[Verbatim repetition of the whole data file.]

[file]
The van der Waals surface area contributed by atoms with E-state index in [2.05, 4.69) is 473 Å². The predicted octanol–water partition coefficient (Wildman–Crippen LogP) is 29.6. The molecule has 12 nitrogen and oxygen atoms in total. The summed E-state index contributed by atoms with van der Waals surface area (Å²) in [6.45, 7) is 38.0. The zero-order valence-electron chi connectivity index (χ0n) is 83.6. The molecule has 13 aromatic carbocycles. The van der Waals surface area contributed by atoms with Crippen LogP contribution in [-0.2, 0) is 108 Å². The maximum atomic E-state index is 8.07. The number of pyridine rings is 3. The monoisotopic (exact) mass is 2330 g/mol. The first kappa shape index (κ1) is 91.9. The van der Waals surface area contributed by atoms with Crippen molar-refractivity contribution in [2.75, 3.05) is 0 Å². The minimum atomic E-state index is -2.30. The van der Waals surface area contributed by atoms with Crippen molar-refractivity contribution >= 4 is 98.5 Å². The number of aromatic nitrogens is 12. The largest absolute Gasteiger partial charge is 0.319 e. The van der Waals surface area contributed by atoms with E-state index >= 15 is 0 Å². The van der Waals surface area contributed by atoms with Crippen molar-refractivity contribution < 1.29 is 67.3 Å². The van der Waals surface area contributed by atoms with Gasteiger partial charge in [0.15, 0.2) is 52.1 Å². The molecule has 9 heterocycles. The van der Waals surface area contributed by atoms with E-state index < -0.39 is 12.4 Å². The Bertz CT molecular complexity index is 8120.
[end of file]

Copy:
The van der Waals surface area contributed by atoms with E-state index in [2.05, 4.69) is 473 Å². The predicted octanol–water partition coefficient (Wildman–Crippen LogP) is 29.6. The molecule has 12 nitrogen and oxygen atoms in total. The summed E-state index contributed by atoms with van der Waals surface area (Å²) in [6.45, 7) is 38.0. The zero-order valence-electron chi connectivity index (χ0n) is 83.6. The molecule has 13 aromatic carbocycles. The van der Waals surface area contributed by atoms with Crippen LogP contribution in [-0.2, 0) is 108 Å². The maximum atomic E-state index is 8.07. The number of pyridine rings is 3. The monoisotopic (exact) mass is 2330 g/mol. The first kappa shape index (κ1) is 91.9. The van der Waals surface area contributed by atoms with Crippen molar-refractivity contribution in [2.75, 3.05) is 0 Å². The minimum atomic E-state index is -2.30. The van der Waals surface area contributed by atoms with Crippen molar-refractivity contribution >= 4 is 98.5 Å². The number of aromatic nitrogens is 12. The largest absolute Gasteiger partial charge is 0.319 e. The van der Waals surface area contributed by atoms with E-state index >= 15 is 0 Å². The van der Waals surface area contributed by atoms with Crippen molar-refractivity contribution < 1.29 is 67.3 Å². The van der Waals surface area contributed by atoms with Gasteiger partial charge in [0.15, 0.2) is 52.1 Å². The molecule has 9 heterocycles. The van der Waals surface area contributed by atoms with E-state index < -0.39 is 12.4 Å². The Bertz CT molecular complexity index is 8120.